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Wednesday, 4 December 1985
Page: 2936

Senator MISSEN(5.44) —I rise to speak on a number of tax Bills including the Taxation Laws Amendment Bill (No. 4) 1985. I do not propose to speak in detail about individual aspects of the Bills. I have already made a speech in which I indicated my attitude generally to the taxation package. It is set out on page 1973 of Hansard of 17 November 1985 in the Appropriation Bills debate. I stand firmly by the ideas and principles which I then expounded.

Mr Acting Deputy President, earlier today I heard you read to the Senate a considered statement by Senator Dame Margaret Guilfoyle made in 1983 when we considered the possibilities of piecemeal amendment to financial legislation. Senator Dame Margaret Guilfoyle, speaking on a tax Bill, stated:

I should say that this legislation is, coincidentally, brought before the Senate during the Budget session and, in some sense, there would be those who would describe it as Budget legislation. In general terms, I believe that it is accepted that a government is entitled to expect the passage of normal Budget and Budget-type legislation and other legislation that is an essential part of its financial program. However, there will be rare occasions when an opposition will feel compelled to reject or substantially amend such legislation, within the constitutional limitations of the Senate, where it is demonstrated to be capricious and arbitrary or vindictive legislation or where it creates new tax burdens of a retrospective kind.

I ask honourable senators to particularly note the words `In general terms I believe that it is accepted that a government is entitled to expect the passage of normal Budget and Budget-type legislation and other legislation that is an essential part of its financial program'. I stand by those words. In the last election I was elected to this place on that basis. I see no reason to depart from it now. I understand that that declaration to the Senate was reaffirmed by the shadow Cabinet of the Opposition about three weeks ago. No doubt Senator Messner will correct me if I am wrong but this principle has been applied quite recently in regard to the child care legislation. It is good and sound reason for behaving as an opposition and not as a government in exile. Therefore I propose to continue to follow this principle.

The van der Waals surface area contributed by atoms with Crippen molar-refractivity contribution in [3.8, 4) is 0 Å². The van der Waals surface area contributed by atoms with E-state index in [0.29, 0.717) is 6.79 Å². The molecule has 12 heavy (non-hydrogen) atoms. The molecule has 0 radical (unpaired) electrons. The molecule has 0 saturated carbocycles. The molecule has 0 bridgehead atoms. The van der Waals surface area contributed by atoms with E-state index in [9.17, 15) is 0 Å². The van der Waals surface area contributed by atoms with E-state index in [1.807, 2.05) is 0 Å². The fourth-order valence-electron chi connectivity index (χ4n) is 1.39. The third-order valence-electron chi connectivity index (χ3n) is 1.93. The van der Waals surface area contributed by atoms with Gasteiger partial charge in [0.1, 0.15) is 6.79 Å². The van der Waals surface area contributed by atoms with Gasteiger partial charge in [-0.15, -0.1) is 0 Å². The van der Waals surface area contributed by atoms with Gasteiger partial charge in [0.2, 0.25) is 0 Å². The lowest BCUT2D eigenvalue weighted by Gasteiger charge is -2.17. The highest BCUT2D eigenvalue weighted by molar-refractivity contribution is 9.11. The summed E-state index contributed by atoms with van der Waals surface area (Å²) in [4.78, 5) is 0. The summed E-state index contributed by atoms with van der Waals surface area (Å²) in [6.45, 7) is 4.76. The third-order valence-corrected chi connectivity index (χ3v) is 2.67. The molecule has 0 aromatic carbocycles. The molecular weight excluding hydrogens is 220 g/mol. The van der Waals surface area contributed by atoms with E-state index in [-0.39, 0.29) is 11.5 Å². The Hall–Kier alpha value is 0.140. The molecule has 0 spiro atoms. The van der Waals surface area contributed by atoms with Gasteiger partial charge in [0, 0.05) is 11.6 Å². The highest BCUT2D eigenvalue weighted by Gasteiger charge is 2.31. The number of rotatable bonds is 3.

My views are known to my colleagues and to the public generally. For many years they have known that I have the greatest fear of this country returning to a 1975 situation. I would not do anything that would cause that not to happen. I will not vote against any part of the tax package. I do not believe it is the Opposition's role to do that. Today I have listened to very interesting speeches. Senator Peter Baume spoke of the inadequacies of the legislation in relation to poverty traps. Senator Knowles gave some very interesting facts about the problems that the entertainment industry will face because of this legislation. Senator Jessop spoke, among other things, about the motor car industry and the way in which it has been affected. I have no doubt that those things are true and they are reasons why an opposition should vehemently criticise proposals which the Government puts forward.

This is not a very good tax package. I am sorry that some time ago the Government removed from consideration a more severe tax package which would have widened the range of tax liability which would have been imposed on people in this community and took a different course. I disagree with that. Some of my colleagues feel very strongly about these matters. It is possible for them to say that they would restore these provisions or change them when they get into government. I think that should be carefully considered because one does not know the economic situation that faces a government when it comes into government. I think that is the appropriate course; not necessarily of the same value are voting gestures in the Senate.